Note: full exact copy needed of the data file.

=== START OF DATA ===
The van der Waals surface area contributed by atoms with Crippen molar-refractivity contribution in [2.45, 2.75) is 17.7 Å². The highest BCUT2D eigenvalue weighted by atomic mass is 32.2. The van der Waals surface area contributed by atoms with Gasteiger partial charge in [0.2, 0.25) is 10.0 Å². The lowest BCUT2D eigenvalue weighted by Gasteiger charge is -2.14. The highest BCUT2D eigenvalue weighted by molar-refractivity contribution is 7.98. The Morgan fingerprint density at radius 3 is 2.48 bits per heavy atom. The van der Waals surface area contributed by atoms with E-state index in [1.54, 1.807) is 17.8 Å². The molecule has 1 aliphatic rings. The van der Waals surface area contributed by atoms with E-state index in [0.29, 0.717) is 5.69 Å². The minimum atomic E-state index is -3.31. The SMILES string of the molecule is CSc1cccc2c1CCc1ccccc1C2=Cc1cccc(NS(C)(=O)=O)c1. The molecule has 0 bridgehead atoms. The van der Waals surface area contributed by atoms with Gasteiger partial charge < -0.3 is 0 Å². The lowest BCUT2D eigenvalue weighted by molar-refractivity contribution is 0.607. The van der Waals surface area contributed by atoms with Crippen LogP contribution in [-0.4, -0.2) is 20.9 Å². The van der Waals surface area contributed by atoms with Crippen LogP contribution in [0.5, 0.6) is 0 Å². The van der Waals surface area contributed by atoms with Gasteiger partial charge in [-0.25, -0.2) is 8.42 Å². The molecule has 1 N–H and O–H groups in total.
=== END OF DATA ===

The van der Waals surface area contributed by atoms with Crippen molar-refractivity contribution in [2.45, 2.75) is 17.7 Å². The highest BCUT2D eigenvalue weighted by atomic mass is 32.2. The van der Waals surface area contributed by atoms with Gasteiger partial charge in [0.2, 0.25) is 10.0 Å². The lowest BCUT2D eigenvalue weighted by Gasteiger charge is -2.14. The highest BCUT2D eigenvalue weighted by molar-refractivity contribution is 7.98. The Morgan fingerprint density at radius 3 is 2.48 bits per heavy atom. The van der Waals surface area contributed by atoms with E-state index in [1.54, 1.807) is 17.8 Å². The molecule has 1 aliphatic rings. The van der Waals surface area contributed by atoms with E-state index in [0.29, 0.717) is 5.69 Å². The minimum atomic E-state index is -3.31. The SMILES string of the molecule is CSc1cccc2c1CCc1ccccc1C2=Cc1cccc(NS(C)(=O)=O)c1. The molecule has 0 bridgehead atoms. The van der Waals surface area contributed by atoms with Gasteiger partial charge < -0.3 is 0 Å². The lowest BCUT2D eigenvalue weighted by molar-refractivity contribution is 0.607. The van der Waals surface area contributed by atoms with Crippen LogP contribution in [-0.4, -0.2) is 20.9 Å². The van der Waals surface area contributed by atoms with Crippen LogP contribution in [0.5, 0.6) is 0 Å². The van der Waals surface area contributed by atoms with Gasteiger partial charge in [-0.25, -0.2) is 8.42 Å². The molecule has 1 N–H and O–H groups in total.